Molly and Mick have to get up and out early Friday morning, so our Senior Correspondent was gracious enough to provide this compelling account for all of us.
After reading Mick’s post a couple of weeks ago about Molly removing those clothespins on switch day without permission, I tried to remember whether I had ever done anything similar. I couldn’t remember a single occasion.
Feeling rather pleased with myself, I mentioned that little fact to Bill. He leapt from the chair where he was sitting to dash across the room and put his hand across my forehead. I asked him what in the world he was doing and he said he could only guess that I was in a fever induced haze or early dementia was kicking in if I really couldn’t remember the many, many times I had misbehaved. I suggested that perhaps he was a bit too liberal with his use of the word many. He laughed until he had tears rolling down his face; I didn’t.
I asked Bill to give me just one example. “How about earlier today when I told you to…” he said. “No” I responded “not counting today!”
“Well, how about yesterday or any other day over the last 30+ years?” he snickered.
What followed was a recounting of my sins such as one might expect when standing in front of St. Peter, the Dom.
The offenses Bill dredged up from the past began with his beloved garage tools. Without delving too deeply here, I would like to ask how I could have known there are different saw blades for use on different materials. And I also wonder why I don’t get any credit at all for having the tenacity to stick with my DIY project while fiery sparks shot around me? And really, I replaced the saw, didn’t I?
Then Bill continued with my lack of care for his yard. Here’s what happened. Bill was, quite honestly, almost inappropriately attached to some flowering shrubs in our yard where we lived long ago. He fertilized and watered them, talked to them, and basically did whatever he thought would help them grow. And grow they did, to the extent they were blocking the windows. So at one point when Bill had been working out of state for a couple of months, I told him in a phone conversation about the overgrown shrubs and asked whether he had an objection to me arranging for them to be trimmed. He somewhat sullenly replied that if I really thought it was necessary, I should have them trimmed at shoulder height.
Foolishly believing that it couldn’t be all that tough of a job and that I could also save some money, I decided to use Bill’s electric hedge trimmers and do it myself. Sadly, what I neglected to factor in was that my shoulder height, sitting in a wheelchair, would be a tad shorter than a grown man’s shoulder level. It wasn’t a pretty situation, not for the hedges and not Bill’s response.
I would have to say, though, that the thing my cool and usually unflappable Dom is most apt to get truly displeased about is when I am unkind or too harsh with his favorite thing in the world - Me.
I am a bit of a perfectionist and can be incredibly hard on myself when I make errors. While that trait served me well in my work, on a more personal level it has caused some problems.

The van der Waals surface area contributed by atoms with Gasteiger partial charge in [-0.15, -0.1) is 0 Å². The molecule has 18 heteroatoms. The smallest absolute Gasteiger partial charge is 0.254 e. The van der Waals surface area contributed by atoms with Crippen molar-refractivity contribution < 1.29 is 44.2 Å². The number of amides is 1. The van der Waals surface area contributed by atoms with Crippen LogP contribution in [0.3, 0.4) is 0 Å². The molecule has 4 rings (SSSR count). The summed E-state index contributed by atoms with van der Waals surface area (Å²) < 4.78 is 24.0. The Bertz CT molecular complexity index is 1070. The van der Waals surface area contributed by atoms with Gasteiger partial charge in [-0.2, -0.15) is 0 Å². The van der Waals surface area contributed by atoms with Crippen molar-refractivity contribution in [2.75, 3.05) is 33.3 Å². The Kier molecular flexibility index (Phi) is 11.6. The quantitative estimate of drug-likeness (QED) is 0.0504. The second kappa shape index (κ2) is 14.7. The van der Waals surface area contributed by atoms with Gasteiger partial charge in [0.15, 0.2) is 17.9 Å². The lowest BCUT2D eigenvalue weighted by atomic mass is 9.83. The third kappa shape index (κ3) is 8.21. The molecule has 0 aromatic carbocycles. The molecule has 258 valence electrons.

Bill has never had patience for a mindset drilled into polio children in the 50s that to cry, or to use crutches, braces or a wheelchair were all forms of not trying hard enough to improve, all signs of failure. As a result of that mindset, when I have been in pain, fallen down or had to ask for assistance physically, I have always apologized. That came to a halt two years ago.
I stayed up very late that night reading in the living room. When I headed to bed I didn’t turn on the hall light because I didn’t want it to shine into our bedroom and awaken Bill. Our bedroom door and the door to the basement are side by side. In the darkness, I opened the wrong door and instead of the next step on my crutches being into our bedroom, it was down a flight of steps.
I had a concussion, tore my rotator cuff and had some other nasty injuries, but what Bill says he remembers most clearly about those days is that when I regained consciousness my first words were, “I’m sorry, I’m so sorry.” And again, when I woke up following surgery, those were my first words.
From that point on, I have not been permitted to use those words without being punished.
Bill made clear to me that the way I have used those words over the years has been disrespectful and hurtful to both him and me. From that day forward if what I meant to say was that I was frustrated that I had fallen or that I was concerned about the price of a new wheelchair, I better state that clearly because to apologize for something that cannot be helped and is not in any way my fault would no longer be tolerated.
When I slip and use the words I’m sorry, Bill punishes me, not in a lighthearted reminding manner, but in a serious, do you understand me, manner. Bit by bit I have come to understand that Bill is right. Those words served no purpose over the years…and I shouldn’t have trimmed his friggin’ shrubs, either!
So back to Molly and the clothespin. While this was a different kettle of fish in some ways, in others it was not. For those of us who are hard-wired for BDSM, discipline, both the giving and receiving, is part of what keeps us secure and safe, understanding how much we matter, as well as how we fit with and take care of those we love.
Through the positive and loving way the clothespin situation was handled, I think Molly learned that there are consequences for disobeying, Mick learned to keep closer tabs on Molly’s more subtle clues about her state of being okay and crossing the line into not okay, and the WC learned that there are yet additional ways he can receive both gifts and accolades from the UCTMW Management Team.